“The ocean’s deep-pelagic ecosystem is the largest and least understood habitat on Earth. In the Gulf of Mexico, it was the largest ecosystem affected by the Deepwater Horizon incident. Because there was very limited pre-spill data about deep-pelagic organisms’ biodiversity, abundance, and distribution, it is difficult to determine how oiling may have affected different deep-sea species.
Information about the longevity and age at reproduction of key Gulf of Mexico deep-sea fauna, such as lanternfish or fangtooths, is crucial to determine their vulnerability and resilience to disturbances such as oil spills. However, the depths at which these organisms live and the challenges involved with raising them in captivity or tagging them in the wild make collecting this data difficult.
Natalie Slayden uses ear stones, called otoliths, collected from fish living in Deepwater Horizon-affected waters to study the age and growth of nine Gulf of Mexico deep-sea fish species. Her research can be used to estimate the lifespan and age at which these deep-sea fishes reproduce to determine how quickly a potentially compromised assemblage might be replaced following an environmental disturbance.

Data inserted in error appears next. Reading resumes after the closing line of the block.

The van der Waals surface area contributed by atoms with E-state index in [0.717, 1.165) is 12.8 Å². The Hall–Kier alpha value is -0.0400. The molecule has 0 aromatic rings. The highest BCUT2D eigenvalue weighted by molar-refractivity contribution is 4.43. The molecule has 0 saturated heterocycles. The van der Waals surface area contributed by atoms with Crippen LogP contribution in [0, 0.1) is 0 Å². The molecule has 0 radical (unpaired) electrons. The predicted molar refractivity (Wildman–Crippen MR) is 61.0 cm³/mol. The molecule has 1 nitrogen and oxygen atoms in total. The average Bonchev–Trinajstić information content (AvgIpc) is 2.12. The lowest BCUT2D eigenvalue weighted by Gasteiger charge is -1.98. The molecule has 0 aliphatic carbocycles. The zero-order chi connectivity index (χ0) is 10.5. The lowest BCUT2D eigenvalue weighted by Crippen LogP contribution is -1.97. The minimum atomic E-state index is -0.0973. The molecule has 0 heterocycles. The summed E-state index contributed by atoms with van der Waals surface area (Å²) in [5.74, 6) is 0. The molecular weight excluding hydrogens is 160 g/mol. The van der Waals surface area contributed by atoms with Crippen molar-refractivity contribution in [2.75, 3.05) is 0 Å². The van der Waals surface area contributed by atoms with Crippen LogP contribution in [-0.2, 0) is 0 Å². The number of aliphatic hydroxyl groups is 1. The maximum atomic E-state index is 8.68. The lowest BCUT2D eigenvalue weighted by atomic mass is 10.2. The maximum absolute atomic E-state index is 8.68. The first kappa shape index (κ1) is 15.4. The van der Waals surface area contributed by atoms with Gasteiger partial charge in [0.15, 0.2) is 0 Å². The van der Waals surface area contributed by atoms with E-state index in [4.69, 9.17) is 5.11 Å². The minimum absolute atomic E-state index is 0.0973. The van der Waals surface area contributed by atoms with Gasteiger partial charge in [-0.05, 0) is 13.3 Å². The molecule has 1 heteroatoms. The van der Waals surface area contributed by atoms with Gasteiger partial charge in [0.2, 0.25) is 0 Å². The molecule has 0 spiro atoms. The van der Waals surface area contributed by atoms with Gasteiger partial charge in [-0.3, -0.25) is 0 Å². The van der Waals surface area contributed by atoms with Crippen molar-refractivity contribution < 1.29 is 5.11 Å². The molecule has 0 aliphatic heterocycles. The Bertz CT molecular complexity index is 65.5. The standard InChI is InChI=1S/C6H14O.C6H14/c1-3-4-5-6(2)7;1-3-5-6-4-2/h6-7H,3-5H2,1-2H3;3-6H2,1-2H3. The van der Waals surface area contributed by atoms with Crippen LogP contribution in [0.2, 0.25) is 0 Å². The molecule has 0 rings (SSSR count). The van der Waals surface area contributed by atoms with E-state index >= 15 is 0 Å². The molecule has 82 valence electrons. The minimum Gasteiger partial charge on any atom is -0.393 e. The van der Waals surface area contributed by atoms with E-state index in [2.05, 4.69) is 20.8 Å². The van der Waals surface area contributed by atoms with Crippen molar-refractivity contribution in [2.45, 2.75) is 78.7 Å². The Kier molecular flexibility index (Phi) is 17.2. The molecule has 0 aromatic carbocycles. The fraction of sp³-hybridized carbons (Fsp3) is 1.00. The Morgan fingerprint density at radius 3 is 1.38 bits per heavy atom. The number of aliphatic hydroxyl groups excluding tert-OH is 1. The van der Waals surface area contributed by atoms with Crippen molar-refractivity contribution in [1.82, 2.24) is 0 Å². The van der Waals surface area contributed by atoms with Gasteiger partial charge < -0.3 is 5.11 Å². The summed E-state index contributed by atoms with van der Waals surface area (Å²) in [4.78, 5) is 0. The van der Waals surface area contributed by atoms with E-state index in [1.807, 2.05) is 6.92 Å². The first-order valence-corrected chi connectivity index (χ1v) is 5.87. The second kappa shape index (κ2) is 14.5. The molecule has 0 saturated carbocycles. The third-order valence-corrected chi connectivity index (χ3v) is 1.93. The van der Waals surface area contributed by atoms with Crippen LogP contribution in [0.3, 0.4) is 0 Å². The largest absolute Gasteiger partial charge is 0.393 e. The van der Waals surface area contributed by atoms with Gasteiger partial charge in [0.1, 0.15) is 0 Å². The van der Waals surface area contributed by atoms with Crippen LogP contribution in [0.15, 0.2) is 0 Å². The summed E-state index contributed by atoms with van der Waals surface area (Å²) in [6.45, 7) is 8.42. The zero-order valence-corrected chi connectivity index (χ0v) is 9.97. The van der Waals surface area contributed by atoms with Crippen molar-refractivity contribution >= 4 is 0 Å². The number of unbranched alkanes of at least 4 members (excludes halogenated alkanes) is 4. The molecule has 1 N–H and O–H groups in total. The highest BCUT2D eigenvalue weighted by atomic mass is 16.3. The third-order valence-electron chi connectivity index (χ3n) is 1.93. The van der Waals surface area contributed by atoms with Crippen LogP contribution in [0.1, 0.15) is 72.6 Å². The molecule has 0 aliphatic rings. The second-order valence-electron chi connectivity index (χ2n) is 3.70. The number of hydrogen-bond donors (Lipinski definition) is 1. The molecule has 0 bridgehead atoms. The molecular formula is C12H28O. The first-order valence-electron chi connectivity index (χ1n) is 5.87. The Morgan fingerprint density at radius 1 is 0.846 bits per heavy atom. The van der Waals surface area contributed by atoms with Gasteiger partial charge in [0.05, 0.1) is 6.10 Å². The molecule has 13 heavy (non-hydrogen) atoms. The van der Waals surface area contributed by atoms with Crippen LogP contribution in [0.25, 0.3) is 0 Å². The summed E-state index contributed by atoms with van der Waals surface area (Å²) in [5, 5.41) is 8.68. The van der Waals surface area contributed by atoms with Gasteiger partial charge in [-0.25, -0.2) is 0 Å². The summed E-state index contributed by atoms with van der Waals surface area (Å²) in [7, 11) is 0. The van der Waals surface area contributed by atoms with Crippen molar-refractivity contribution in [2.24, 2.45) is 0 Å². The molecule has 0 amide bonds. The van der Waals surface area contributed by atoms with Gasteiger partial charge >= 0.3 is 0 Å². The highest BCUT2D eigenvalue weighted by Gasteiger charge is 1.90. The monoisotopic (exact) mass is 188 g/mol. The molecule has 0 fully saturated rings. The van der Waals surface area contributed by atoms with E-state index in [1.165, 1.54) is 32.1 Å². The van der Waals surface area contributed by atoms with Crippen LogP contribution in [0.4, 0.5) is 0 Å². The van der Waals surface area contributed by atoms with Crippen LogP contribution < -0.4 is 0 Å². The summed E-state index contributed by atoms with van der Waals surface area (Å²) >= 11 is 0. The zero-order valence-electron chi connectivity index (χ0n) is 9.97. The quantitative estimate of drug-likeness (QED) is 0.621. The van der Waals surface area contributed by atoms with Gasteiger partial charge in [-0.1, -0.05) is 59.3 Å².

Natalie is a master’s student with Nova Southeastern University’s Department of Marine and Environmental Sciences and a GoMRI Scholar with the Deep-Pelagic Nekton Dynamics of the Gulf of Mexico (DEEPEND) Consortium. The GoMRI community embraces bright and dedicated students like Natalie Slayden and their important contributions.
The GoMRI Scholars Program recognizes graduate students whose work focuses on GoMRI-funded projects and builds community for the next generation of ocean science professionals."
Congratulations Natalie from the entire DEEPEND team!!